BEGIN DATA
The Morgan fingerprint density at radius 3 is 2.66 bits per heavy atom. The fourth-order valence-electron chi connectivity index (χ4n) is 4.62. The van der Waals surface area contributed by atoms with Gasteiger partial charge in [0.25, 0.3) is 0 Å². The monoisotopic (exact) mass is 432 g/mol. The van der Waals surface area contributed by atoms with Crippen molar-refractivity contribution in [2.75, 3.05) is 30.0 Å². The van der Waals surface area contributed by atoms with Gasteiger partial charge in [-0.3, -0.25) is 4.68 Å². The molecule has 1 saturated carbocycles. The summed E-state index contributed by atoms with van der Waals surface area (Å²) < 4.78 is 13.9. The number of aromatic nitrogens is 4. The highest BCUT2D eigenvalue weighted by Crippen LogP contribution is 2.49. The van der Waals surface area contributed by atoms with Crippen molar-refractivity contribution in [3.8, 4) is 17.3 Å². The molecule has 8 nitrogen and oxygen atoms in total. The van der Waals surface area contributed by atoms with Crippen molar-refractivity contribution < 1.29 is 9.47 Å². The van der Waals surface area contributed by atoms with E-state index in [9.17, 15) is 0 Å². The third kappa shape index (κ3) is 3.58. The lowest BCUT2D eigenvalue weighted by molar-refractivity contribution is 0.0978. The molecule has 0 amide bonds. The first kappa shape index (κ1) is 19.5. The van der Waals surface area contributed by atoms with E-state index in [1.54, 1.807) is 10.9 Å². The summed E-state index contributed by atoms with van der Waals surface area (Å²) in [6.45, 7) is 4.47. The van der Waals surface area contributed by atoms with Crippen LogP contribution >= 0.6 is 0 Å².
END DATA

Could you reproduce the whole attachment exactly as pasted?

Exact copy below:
The Morgan fingerprint density at radius 3 is 2.66 bits per heavy atom. The fourth-order valence-electron chi connectivity index (χ4n) is 4.62. The van der Waals surface area contributed by atoms with Gasteiger partial charge in [0.25, 0.3) is 0 Å². The monoisotopic (exact) mass is 432 g/mol. The van der Waals surface area contributed by atoms with Crippen molar-refractivity contribution in [2.75, 3.05) is 30.0 Å². The van der Waals surface area contributed by atoms with Gasteiger partial charge in [-0.3, -0.25) is 4.68 Å². The molecule has 1 saturated carbocycles. The summed E-state index contributed by atoms with van der Waals surface area (Å²) < 4.78 is 13.9. The number of aromatic nitrogens is 4. The highest BCUT2D eigenvalue weighted by Crippen LogP contribution is 2.49. The van der Waals surface area contributed by atoms with Crippen molar-refractivity contribution in [3.8, 4) is 17.3 Å². The molecule has 8 nitrogen and oxygen atoms in total. The van der Waals surface area contributed by atoms with Crippen molar-refractivity contribution < 1.29 is 9.47 Å². The van der Waals surface area contributed by atoms with E-state index in [9.17, 15) is 0 Å². The third kappa shape index (κ3) is 3.58. The lowest BCUT2D eigenvalue weighted by molar-refractivity contribution is 0.0978. The molecule has 0 amide bonds. The first kappa shape index (κ1) is 19.5. The van der Waals surface area contributed by atoms with E-state index in [1.54, 1.807) is 10.9 Å². The summed E-state index contributed by atoms with van der Waals surface area (Å²) in [6.45, 7) is 4.47. The van der Waals surface area contributed by atoms with Crippen LogP contribution >= 0.6 is 0 Å².